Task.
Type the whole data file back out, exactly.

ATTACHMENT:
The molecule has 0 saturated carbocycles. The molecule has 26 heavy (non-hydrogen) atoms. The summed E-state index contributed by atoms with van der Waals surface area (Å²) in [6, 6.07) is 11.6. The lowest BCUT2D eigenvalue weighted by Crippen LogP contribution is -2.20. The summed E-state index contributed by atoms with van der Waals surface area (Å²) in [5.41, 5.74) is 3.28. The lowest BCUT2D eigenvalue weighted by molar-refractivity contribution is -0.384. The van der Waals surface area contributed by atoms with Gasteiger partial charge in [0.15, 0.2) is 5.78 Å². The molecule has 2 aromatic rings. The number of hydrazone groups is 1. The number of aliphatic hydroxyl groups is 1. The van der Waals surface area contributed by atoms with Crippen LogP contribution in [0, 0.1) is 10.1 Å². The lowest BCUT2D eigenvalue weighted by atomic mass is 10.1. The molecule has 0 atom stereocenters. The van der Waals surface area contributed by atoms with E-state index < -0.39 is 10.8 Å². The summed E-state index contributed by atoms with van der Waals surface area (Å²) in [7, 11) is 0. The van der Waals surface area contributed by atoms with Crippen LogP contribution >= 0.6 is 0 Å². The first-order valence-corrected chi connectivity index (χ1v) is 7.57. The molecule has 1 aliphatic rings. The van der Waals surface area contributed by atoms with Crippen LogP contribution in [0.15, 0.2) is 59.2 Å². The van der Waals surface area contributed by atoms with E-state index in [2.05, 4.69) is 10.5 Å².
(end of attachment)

The molecule has 0 saturated carbocycles. The molecule has 26 heavy (non-hydrogen) atoms. The summed E-state index contributed by atoms with van der Waals surface area (Å²) in [6, 6.07) is 11.6. The lowest BCUT2D eigenvalue weighted by Crippen LogP contribution is -2.20. The summed E-state index contributed by atoms with van der Waals surface area (Å²) in [5.41, 5.74) is 3.28. The lowest BCUT2D eigenvalue weighted by molar-refractivity contribution is -0.384. The van der Waals surface area contributed by atoms with Gasteiger partial charge in [0.15, 0.2) is 5.78 Å². The molecule has 2 aromatic rings. The number of hydrazone groups is 1. The number of aliphatic hydroxyl groups is 1. The van der Waals surface area contributed by atoms with Crippen LogP contribution in [0, 0.1) is 10.1 Å². The lowest BCUT2D eigenvalue weighted by atomic mass is 10.1. The molecule has 0 atom stereocenters. The van der Waals surface area contributed by atoms with E-state index < -0.39 is 10.8 Å². The summed E-state index contributed by atoms with van der Waals surface area (Å²) in [7, 11) is 0. The van der Waals surface area contributed by atoms with Crippen LogP contribution >= 0.6 is 0 Å². The first-order valence-corrected chi connectivity index (χ1v) is 7.57. The molecule has 1 aliphatic rings. The van der Waals surface area contributed by atoms with Crippen LogP contribution in [0.15, 0.2) is 59.2 Å². The van der Waals surface area contributed by atoms with E-state index in [2.05, 4.69) is 10.5 Å².